In total there were actually over 1,000 responses collected but due to dropouts/requests to keep data anonymous the final total sample ended up being 727. Women seem quite poorly represented with only 36 respondents but this could be representative of the overall proportion of women training (5% fits with my experience but I wonder if everyone else agrees?). There was a nice mix of experience levels but less national and ethnic diversity than hoped for. That said, given that the survey was in English and most respondents came from a selection of popular North American message forums such a skew was somewhat predictable.

I've represented the data in some infographics below and while some of it is rather unlikely to be relevant to the results or people's training experiences it is good to get a better idea of who the data analysed comes from.

The next post will start to dig into the more specific BJJ data, with a breakdown of the relevant BJJ demographics including team affiliations, years training, different schools attended, motivations for training and so on. Finally, just a quick note to say thanks to everyone who took part and for being so patient to hear about the results!


BJJ Belt Promotion/Grading Survey 2012


mage used with permission from  Scott Wallace

mage used with permission from Scott Wallace

Belt Promotions/Gradings are a part of every BJJ school and what they involve (or should involve ) often becomes a topic of heated debate across on-line forums. However, there is very little clear information  surrounding things like; just how common are belt whipping gauntlets and how painful are they typically? Do people roll during gradings and if so how many training partners do people roll with in an average grading? Do different teams have standardised grading procedures or does it vary club-by-club and teacher-by-teacher? Questions like these and many more are what the BJJ Belt Promotion/Grading Survey 2012 seeks to provide definitive answers to.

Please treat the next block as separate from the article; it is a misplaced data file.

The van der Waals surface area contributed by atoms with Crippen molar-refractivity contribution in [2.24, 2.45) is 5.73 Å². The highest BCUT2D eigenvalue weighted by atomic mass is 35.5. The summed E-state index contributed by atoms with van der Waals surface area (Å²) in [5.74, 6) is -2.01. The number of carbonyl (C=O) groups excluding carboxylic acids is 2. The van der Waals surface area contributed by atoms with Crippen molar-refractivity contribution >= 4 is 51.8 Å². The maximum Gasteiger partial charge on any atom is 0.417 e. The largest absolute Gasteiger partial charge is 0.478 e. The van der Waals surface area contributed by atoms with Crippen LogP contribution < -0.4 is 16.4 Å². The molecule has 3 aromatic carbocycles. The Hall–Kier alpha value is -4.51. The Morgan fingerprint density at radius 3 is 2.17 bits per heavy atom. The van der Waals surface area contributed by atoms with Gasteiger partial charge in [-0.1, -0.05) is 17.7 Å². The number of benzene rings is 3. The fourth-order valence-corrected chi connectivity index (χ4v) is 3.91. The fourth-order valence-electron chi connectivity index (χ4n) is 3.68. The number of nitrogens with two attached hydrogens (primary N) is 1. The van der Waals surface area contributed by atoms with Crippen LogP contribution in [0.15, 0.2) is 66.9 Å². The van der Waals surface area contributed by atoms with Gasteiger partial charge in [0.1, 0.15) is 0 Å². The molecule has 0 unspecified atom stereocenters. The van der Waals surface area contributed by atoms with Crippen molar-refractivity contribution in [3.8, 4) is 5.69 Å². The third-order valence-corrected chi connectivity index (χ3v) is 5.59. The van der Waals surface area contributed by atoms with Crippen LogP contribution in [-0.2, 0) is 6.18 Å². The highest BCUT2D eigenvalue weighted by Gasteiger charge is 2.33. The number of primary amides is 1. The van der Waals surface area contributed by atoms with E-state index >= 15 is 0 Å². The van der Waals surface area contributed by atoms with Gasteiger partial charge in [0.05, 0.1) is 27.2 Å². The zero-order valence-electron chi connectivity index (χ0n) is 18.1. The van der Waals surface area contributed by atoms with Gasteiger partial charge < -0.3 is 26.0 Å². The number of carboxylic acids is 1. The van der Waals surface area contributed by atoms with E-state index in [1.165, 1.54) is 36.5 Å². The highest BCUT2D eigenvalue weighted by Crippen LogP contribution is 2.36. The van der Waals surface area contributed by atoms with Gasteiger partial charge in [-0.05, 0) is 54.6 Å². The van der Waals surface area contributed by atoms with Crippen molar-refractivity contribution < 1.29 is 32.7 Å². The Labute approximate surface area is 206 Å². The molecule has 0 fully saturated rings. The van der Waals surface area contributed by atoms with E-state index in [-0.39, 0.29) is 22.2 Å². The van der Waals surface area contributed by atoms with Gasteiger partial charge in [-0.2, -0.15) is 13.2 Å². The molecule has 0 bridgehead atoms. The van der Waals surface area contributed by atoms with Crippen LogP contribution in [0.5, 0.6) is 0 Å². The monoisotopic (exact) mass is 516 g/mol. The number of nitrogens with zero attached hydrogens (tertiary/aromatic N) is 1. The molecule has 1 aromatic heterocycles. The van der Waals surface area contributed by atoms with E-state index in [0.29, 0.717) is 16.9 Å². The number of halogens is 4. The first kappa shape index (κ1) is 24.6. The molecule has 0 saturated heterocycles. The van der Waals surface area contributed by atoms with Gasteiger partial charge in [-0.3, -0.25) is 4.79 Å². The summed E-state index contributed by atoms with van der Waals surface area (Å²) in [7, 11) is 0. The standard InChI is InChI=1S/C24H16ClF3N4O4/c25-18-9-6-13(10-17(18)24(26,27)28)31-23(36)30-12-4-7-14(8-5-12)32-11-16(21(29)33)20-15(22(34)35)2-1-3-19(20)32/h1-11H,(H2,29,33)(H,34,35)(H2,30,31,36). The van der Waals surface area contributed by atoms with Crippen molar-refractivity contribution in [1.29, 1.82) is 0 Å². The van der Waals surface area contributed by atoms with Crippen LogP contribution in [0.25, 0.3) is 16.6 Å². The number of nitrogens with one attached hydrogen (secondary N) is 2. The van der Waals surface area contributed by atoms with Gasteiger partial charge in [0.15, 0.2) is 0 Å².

The survey has been designed by researchers at Oxford University and the data collected will also contribute to a large international academic project focused on exploring rituals across a variety of cultures and settings. Martial arts and combat sport's communities represent some of the most strongly bonded groups in modern societies and yet they are typically ignored by academic research.

It is my hope that this survey can simultaneously provide a host of interesting information and statistics to the worldwide BJJ community and also introduce world class researchers to the benefits that can be gained from working with martial arts communities. 

This blog will also be kept as an ongoing site for those who want to run other surveys focused on the BJJ community and if you would like your survey to be promoted please go to the contact page and drop me an email and I'll be happy to help!

Thanks for reading and I hope you will take 20-25 mins to complete the survey!